Not to seem stupid, but what is a "G&F bracelet", that you refer to as original equipment on a Camaro? I inherited one, but it has had its bracelet replaced, and I'm trying to find out more details about the original equipment bracelet. Thanks.

    • admin

      Hi Laurence- a very nice watch to inherit. I have just bought one myself and posted an article on the Camaro. "GF" or "G&F" refers to "Gay Freres", the company that made bracelets for Heuer in the 1960s and 1970s. The particular bracelet that you are looking for is referred to as the "Grains of Rice" bracelet. I suggest that you post a "Wanted to Buy" message here:

      Good luck.


  • Laurence

    Thank you very much! Just for reference, does the Camaro take an 18mm or 19mm bracelet? I've heard people suggest both at various times. Do both fit? Is one more correct. Also, was there an original equipment leather or Corfam version? (Was thinking of maybe doing a racing band of some kind.) Thanks again for your help and knowledge.

  • Laurence

    Just to clarify, mine is the two register type. Wasn't sure if that affected size or not…I'm guessing not.

    • admin


      Case is the same for the two and three register versions, so no problems here.

      The Camaro has 19mm lugs- so an 18mm strap would work, and you sometime see people squeezing in a 20mm. Take a look here: Bill will be able to help you find the right strap and may also be able to help with the bracelet. The end pieces that you need for the bracelet are those marked "HLA"- other end pieces may look similar, but won't fit your watch.


  • Laurence

    Thank you so much!

  • Roberto

    Hi David ,

    I own a Heuer 510.501 Chrono PVD Watch and am interested in perhaps parting with it .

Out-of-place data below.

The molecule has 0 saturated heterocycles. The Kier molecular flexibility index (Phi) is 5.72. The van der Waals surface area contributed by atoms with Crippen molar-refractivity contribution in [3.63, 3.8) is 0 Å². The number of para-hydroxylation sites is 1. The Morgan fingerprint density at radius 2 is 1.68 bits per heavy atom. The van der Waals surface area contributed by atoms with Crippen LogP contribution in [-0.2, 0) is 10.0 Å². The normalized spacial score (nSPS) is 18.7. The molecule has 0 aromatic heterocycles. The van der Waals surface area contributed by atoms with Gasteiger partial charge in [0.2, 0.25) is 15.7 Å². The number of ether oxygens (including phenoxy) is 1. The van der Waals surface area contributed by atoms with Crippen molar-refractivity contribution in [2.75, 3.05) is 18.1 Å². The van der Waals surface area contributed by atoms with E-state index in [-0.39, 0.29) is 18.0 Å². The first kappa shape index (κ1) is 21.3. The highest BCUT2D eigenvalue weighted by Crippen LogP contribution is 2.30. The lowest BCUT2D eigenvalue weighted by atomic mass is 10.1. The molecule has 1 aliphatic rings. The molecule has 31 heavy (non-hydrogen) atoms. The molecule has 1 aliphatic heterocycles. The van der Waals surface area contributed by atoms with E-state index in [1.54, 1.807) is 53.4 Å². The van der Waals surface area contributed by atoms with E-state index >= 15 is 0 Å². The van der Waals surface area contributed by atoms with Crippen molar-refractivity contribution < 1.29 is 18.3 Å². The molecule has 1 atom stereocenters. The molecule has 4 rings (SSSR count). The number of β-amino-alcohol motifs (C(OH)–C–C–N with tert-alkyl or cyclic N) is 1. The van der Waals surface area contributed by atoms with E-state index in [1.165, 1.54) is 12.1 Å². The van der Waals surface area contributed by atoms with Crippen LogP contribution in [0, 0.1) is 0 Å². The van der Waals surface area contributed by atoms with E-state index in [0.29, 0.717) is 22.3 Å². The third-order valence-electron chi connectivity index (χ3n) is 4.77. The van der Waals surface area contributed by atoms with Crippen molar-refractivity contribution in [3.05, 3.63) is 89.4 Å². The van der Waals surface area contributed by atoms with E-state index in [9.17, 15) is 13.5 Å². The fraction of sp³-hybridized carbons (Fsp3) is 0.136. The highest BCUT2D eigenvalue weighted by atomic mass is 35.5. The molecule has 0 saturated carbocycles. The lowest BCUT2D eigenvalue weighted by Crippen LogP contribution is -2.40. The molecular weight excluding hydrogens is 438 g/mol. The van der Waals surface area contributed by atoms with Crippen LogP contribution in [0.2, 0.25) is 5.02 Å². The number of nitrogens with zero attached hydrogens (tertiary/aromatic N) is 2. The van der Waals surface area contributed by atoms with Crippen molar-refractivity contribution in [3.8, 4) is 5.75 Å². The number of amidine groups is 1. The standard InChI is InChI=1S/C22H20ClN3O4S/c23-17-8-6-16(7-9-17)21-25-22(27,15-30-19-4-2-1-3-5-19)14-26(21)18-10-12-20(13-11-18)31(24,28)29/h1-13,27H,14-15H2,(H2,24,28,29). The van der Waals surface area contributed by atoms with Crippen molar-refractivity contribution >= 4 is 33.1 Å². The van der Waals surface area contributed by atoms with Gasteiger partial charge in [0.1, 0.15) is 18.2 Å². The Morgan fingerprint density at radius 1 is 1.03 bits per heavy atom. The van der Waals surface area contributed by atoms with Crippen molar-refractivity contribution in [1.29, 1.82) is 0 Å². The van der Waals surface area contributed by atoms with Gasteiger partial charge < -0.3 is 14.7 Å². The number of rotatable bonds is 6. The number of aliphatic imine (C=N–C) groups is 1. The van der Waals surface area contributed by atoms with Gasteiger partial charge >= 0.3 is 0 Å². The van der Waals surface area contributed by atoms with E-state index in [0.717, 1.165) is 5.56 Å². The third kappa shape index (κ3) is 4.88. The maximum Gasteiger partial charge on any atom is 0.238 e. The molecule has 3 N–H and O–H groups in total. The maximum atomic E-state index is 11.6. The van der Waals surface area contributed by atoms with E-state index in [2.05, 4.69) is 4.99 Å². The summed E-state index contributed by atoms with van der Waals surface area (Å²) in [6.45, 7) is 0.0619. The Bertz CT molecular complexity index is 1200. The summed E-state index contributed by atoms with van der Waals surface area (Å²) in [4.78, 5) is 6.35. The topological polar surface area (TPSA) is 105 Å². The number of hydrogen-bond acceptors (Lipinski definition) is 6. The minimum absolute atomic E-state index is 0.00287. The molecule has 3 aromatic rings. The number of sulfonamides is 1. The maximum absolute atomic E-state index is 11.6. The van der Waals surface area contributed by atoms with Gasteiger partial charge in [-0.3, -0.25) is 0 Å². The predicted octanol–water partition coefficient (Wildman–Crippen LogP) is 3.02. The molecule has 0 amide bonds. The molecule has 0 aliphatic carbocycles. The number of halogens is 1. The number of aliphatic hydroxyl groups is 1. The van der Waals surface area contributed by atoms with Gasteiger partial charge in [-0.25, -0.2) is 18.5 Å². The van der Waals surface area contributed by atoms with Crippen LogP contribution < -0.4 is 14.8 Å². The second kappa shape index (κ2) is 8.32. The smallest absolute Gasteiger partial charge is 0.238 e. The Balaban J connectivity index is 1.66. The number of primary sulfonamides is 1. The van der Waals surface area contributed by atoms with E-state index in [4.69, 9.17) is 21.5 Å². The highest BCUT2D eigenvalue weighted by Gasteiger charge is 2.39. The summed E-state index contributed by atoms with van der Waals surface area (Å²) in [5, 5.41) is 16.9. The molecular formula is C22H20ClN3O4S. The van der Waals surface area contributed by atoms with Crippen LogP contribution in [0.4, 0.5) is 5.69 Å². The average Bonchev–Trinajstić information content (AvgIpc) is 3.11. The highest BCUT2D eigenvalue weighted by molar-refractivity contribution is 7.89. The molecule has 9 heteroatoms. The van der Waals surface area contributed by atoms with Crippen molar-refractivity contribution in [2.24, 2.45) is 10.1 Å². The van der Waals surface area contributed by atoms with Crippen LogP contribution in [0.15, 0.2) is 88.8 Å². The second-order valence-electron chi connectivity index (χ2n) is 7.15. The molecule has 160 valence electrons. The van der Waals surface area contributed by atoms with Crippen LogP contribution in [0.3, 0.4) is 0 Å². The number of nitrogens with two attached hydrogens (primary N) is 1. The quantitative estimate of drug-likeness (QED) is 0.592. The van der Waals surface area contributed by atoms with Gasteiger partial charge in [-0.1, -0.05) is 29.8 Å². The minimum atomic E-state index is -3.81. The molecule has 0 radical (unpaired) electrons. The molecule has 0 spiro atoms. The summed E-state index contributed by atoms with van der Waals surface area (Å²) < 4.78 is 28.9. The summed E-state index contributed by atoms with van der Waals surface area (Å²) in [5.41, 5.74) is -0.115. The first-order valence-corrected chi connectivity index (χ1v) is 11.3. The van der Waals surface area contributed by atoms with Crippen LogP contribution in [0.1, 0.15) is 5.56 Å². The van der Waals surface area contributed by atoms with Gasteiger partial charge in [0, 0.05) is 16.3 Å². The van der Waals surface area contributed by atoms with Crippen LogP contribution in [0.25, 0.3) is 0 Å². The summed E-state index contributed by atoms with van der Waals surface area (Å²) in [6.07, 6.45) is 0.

• Marc

    I have a Monaco that has a primarily white (or cream?) face with contrasting blue subdials, but the strange thing about the watch is that it also has the same blue for the outer ring where the tachometer numbers are. It looks genuine otherwise but I haven't been able to find anything covering this color pattern. Any thoughts?

    Also, it has a cheap brown leather band and wondering what the original band looked like. Thanks!

  • DC

    Marc, I'd have to see a photo, but it doesn't sound right…

  • We just had a 68 Autavia GMT repaired for a client.

    He wasn't sure about spending £500.00 on complete service & repair until I pointed out that Bonhams (Ref 2446) just sold one for £4,800.00!

    Fabulous watch. who would have thought would ever be selling for that kind of money?

    There are still watch owners out there who do not know that their personal watches have become collectable and even iconic!

    The trick is finding them.

    • DC

      Agree Martin. They're certainly worth spending some money on.